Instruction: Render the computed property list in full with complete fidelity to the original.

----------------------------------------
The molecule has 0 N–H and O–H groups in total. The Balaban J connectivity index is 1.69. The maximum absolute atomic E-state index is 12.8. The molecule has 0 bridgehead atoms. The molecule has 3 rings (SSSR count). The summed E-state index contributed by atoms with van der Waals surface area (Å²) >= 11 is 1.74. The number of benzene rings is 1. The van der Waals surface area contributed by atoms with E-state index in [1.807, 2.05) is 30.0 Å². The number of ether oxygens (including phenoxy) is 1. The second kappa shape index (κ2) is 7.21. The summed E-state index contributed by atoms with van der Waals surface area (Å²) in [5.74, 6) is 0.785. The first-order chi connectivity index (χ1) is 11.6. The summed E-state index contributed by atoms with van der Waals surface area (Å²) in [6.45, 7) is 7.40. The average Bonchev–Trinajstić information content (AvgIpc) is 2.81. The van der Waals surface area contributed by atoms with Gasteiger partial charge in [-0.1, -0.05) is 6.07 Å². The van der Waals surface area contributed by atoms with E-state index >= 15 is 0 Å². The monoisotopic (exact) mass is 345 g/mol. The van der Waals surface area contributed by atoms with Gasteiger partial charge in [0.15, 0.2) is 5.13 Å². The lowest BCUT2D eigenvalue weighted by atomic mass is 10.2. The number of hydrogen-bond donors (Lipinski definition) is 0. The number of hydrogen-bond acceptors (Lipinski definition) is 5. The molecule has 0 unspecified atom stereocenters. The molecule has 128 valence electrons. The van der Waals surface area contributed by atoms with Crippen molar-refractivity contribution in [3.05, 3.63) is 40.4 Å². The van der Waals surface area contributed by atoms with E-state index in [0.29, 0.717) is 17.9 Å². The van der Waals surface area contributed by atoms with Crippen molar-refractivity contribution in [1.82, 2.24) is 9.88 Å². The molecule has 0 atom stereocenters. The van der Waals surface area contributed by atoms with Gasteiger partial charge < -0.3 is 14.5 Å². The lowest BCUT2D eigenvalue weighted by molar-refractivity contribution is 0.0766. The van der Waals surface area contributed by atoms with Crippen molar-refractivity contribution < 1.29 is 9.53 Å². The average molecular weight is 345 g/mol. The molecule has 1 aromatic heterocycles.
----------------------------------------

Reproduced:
The molecule has 0 N–H and O–H groups in total. The Balaban J connectivity index is 1.69. The maximum absolute atomic E-state index is 12.8. The molecule has 0 bridgehead atoms. The molecule has 3 rings (SSSR count). The summed E-state index contributed by atoms with van der Waals surface area (Å²) >= 11 is 1.74. The number of benzene rings is 1. The van der Waals surface area contributed by atoms with E-state index in [1.807, 2.05) is 30.0 Å². The number of ether oxygens (including phenoxy) is 1. The second kappa shape index (κ2) is 7.21. The summed E-state index contributed by atoms with van der Waals surface area (Å²) in [5.74, 6) is 0.785. The first-order chi connectivity index (χ1) is 11.6. The summed E-state index contributed by atoms with van der Waals surface area (Å²) in [6.45, 7) is 7.40. The average Bonchev–Trinajstić information content (AvgIpc) is 2.81. The van der Waals surface area contributed by atoms with Gasteiger partial charge in [-0.1, -0.05) is 6.07 Å². The van der Waals surface area contributed by atoms with E-state index >= 15 is 0 Å². The monoisotopic (exact) mass is 345 g/mol. The van der Waals surface area contributed by atoms with Gasteiger partial charge in [0.15, 0.2) is 5.13 Å². The lowest BCUT2D eigenvalue weighted by atomic mass is 10.2. The number of hydrogen-bond donors (Lipinski definition) is 0. The number of hydrogen-bond acceptors (Lipinski definition) is 5. The molecule has 0 unspecified atom stereocenters. The molecule has 128 valence electrons. The van der Waals surface area contributed by atoms with Crippen molar-refractivity contribution in [3.05, 3.63) is 40.4 Å². The van der Waals surface area contributed by atoms with E-state index in [0.29, 0.717) is 17.9 Å². The van der Waals surface area contributed by atoms with Crippen molar-refractivity contribution in [1.82, 2.24) is 9.88 Å². The molecule has 0 atom stereocenters. The van der Waals surface area contributed by atoms with Gasteiger partial charge < -0.3 is 14.5 Å². The lowest BCUT2D eigenvalue weighted by molar-refractivity contribution is 0.0766. The van der Waals surface area contributed by atoms with Crippen molar-refractivity contribution < 1.29 is 9.53 Å². The average molecular weight is 345 g/mol. The molecule has 1 aromatic heterocycles.